New Delhi: Indian fuel marketers say they are prepared to procure more ethanol from companies and don’t see major hurdles if the government moves ahead on a recommendation to make it mandatory for 10% blending of ethanol in petrol for motor vehicles.
“We have already tied up 82% of the blending programme covering most states and Union territories, and are in a position to accept government’s initiative in case it decides to implement blending at 10%,” said a senior official at Indian Oil Corp. Ltd (IOC).
The current recommended blending level is 5%, but several states have baulked at doing so. Mint reported on 29 August that a group of ministers have recommended doubling the blending percentage across the country.
Meanwhile, the Bureau of Indian Standards (BIS) and the Society of Indian Automobile Manufacturers (Siam), both of which have to give clearances for the 10% blending to become the norm, have started preparations. “A working group has already been formed, either the standards relating to gasoline will be modified or a new standard will be issued,” said a senior government official at BIS who didn’t want to be named.
According to Dilip Chenoy, director general, Siam, ethanol blending should happen on a consistent basis as vehicle engines need to be tuned in order to accept blended petrol. “Siam also feels the blending levels should be in the same proportion across the country so that same efficiency of engines can be maintained,” said Chenoy. He, however, cautioned that some older vehicles may have problems using such blends.
Ethanol in India is derived from rectified spirit, which in turn comes from molasses, a by-product of manufacturing sugar. As higher ethanol production could have an impact on the manufacture and sale of potable alcohol, a major source of state revenue as well as political patronage, it remains a politically sensitive issue in India.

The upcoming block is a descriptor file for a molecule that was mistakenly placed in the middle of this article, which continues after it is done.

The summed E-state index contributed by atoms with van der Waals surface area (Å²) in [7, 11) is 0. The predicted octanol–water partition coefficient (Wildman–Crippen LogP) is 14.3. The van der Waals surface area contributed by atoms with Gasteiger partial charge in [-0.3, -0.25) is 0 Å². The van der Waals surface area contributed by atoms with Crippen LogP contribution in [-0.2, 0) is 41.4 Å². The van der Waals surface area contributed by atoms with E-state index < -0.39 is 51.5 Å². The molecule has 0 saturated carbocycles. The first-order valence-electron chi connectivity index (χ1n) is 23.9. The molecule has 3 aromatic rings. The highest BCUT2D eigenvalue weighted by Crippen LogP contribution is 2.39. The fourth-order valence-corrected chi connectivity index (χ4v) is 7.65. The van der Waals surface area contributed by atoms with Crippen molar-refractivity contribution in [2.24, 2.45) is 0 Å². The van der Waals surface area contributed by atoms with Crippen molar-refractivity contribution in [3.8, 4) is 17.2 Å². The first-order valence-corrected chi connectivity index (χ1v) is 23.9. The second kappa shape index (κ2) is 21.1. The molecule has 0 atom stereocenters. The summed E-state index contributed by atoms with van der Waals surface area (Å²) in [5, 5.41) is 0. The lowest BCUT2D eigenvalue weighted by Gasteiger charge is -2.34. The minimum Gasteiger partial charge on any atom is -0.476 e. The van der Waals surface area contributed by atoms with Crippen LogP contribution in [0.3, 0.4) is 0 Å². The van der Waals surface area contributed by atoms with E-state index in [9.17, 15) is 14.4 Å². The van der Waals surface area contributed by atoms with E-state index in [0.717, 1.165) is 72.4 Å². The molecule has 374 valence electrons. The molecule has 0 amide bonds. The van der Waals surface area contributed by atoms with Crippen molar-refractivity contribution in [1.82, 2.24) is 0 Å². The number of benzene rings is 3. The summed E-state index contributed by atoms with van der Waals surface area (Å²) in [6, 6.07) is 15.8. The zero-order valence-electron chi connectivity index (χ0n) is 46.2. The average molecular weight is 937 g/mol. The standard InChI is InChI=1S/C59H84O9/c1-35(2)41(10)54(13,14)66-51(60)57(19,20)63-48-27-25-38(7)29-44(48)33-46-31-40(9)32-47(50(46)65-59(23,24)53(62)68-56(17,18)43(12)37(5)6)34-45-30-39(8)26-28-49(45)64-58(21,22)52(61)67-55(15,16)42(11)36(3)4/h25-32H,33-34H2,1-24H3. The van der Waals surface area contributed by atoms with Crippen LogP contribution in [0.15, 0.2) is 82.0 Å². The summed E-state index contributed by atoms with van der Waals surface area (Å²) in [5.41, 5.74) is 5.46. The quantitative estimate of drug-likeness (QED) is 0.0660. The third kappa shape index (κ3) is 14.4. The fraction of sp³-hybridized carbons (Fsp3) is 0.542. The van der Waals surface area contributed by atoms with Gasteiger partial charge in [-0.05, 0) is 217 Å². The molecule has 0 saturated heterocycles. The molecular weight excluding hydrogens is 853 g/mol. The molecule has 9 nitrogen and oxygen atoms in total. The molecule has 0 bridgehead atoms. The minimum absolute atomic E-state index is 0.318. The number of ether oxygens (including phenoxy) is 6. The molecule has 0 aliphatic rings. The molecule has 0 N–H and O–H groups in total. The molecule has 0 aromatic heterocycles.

The IOC official, who did not want to be identified, said 450-460 million litres of ethanol has already been secured and about 150-200 million litres have been purchased by fuel retailers, or oil marketing companies. They include IOC, Hindustan Petroleum Corp. Ltd and Bharat Petroleum Corp. Ltd.
The total requirement of ethanol at 10% blending at current estimates is 1,130 million litres.
Although the government directed these companies to sell petrol blended with ethanol in September across 20 states and four Union territories and set a deadline of November 2006, the marketing companies could not adhere to deadlines largely due to levies—the duty on ethanol imposed by states on ethanol brought in from other states. This levy also differed from state to state and ranged anywhere from Re1 a litre to Rs6 per litre.
While several states have reduced this duty, some, such as Orissa, which does not produce any sugar cane, continue to impose a levy of Rs3 per litre.
Similarly, West Bengal and Tamil Nadu have also been dragging their feet.
A significant shift into sugar cane by farmers producing other crops, such as rice, because of higher cane prices, could also pose both environmental—sugar cane is hugely water-intensive—as well as commodity supply issues. But India currently produces nearly 29 million tonnes (mt) of sugar and consumes only around 19mt with analysts suggesting that imbalance is unlikely to go away anytime soon.
Even in Tamil Nadu, which has stopped ethanol blending to make sure that the rectified spirit, which can go into ethanol or alcohol production, ends up with the potable alcohol industry, is taking a relook. “Some state government meetings have happened recently and we hope the outcome will be positive,” said a senior official of a sugar company in the state which was producing ethanol earlier. Oil marketers say they have started work in Gujarat earlier this month and will start work in Madhya Pradesh and Kerala soon. Madhya Pradesh, which had a levy of Rs3.5 per litre, issued a notification last week reducing it to Re1.